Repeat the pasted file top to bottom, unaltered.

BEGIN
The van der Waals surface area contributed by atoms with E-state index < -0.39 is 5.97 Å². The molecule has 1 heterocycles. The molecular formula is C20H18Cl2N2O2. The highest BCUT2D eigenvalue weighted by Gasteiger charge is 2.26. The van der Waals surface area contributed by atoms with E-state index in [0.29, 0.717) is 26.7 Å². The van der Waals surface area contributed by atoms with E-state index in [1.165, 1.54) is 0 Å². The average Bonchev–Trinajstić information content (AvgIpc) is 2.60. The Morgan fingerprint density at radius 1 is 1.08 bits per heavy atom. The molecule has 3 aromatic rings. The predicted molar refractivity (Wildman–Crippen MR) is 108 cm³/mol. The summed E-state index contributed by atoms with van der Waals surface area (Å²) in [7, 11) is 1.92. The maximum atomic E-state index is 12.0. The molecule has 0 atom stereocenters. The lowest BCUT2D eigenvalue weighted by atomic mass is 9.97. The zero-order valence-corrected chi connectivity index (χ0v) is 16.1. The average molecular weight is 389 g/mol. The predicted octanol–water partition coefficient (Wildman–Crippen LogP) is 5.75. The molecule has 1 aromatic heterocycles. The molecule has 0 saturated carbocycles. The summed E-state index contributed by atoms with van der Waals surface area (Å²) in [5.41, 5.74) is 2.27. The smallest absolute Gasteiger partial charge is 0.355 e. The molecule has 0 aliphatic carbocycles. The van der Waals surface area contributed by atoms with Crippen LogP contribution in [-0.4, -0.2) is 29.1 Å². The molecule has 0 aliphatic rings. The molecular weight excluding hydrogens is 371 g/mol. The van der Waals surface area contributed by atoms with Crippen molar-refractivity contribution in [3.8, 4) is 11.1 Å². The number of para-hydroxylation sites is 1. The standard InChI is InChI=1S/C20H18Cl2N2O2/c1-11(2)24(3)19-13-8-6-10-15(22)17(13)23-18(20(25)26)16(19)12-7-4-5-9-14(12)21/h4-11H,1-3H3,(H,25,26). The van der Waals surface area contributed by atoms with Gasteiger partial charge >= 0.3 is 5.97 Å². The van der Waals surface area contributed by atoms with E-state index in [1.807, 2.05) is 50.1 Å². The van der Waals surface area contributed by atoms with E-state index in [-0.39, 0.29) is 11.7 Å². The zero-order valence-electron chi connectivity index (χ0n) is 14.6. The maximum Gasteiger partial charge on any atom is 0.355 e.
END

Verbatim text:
The van der Waals surface area contributed by atoms with E-state index < -0.39 is 5.97 Å². The molecule has 1 heterocycles. The molecular formula is C20H18Cl2N2O2. The highest BCUT2D eigenvalue weighted by Gasteiger charge is 2.26. The van der Waals surface area contributed by atoms with E-state index in [0.29, 0.717) is 26.7 Å². The van der Waals surface area contributed by atoms with E-state index in [1.165, 1.54) is 0 Å². The average Bonchev–Trinajstić information content (AvgIpc) is 2.60. The Morgan fingerprint density at radius 1 is 1.08 bits per heavy atom. The molecule has 3 aromatic rings. The predicted molar refractivity (Wildman–Crippen MR) is 108 cm³/mol. The summed E-state index contributed by atoms with van der Waals surface area (Å²) in [7, 11) is 1.92. The maximum atomic E-state index is 12.0. The molecule has 0 atom stereocenters. The lowest BCUT2D eigenvalue weighted by atomic mass is 9.97. The zero-order valence-corrected chi connectivity index (χ0v) is 16.1. The average molecular weight is 389 g/mol. The predicted octanol–water partition coefficient (Wildman–Crippen LogP) is 5.75. The molecule has 1 aromatic heterocycles. The molecule has 0 saturated carbocycles. The summed E-state index contributed by atoms with van der Waals surface area (Å²) in [5.41, 5.74) is 2.27. The smallest absolute Gasteiger partial charge is 0.355 e. The molecule has 0 aliphatic carbocycles. The van der Waals surface area contributed by atoms with Crippen LogP contribution in [-0.4, -0.2) is 29.1 Å². The molecule has 0 aliphatic rings. The molecular weight excluding hydrogens is 371 g/mol. The van der Waals surface area contributed by atoms with Crippen molar-refractivity contribution in [3.8, 4) is 11.1 Å². The number of para-hydroxylation sites is 1. The standard InChI is InChI=1S/C20H18Cl2N2O2/c1-11(2)24(3)19-13-8-6-10-15(22)17(13)23-18(20(25)26)16(19)12-7-4-5-9-14(12)21/h4-11H,1-3H3,(H,25,26). The van der Waals surface area contributed by atoms with Gasteiger partial charge >= 0.3 is 5.97 Å². The van der Waals surface area contributed by atoms with E-state index in [1.807, 2.05) is 50.1 Å². The van der Waals surface area contributed by atoms with E-state index in [-0.39, 0.29) is 11.7 Å². The zero-order valence-electron chi connectivity index (χ0n) is 14.6. The maximum Gasteiger partial charge on any atom is 0.355 e.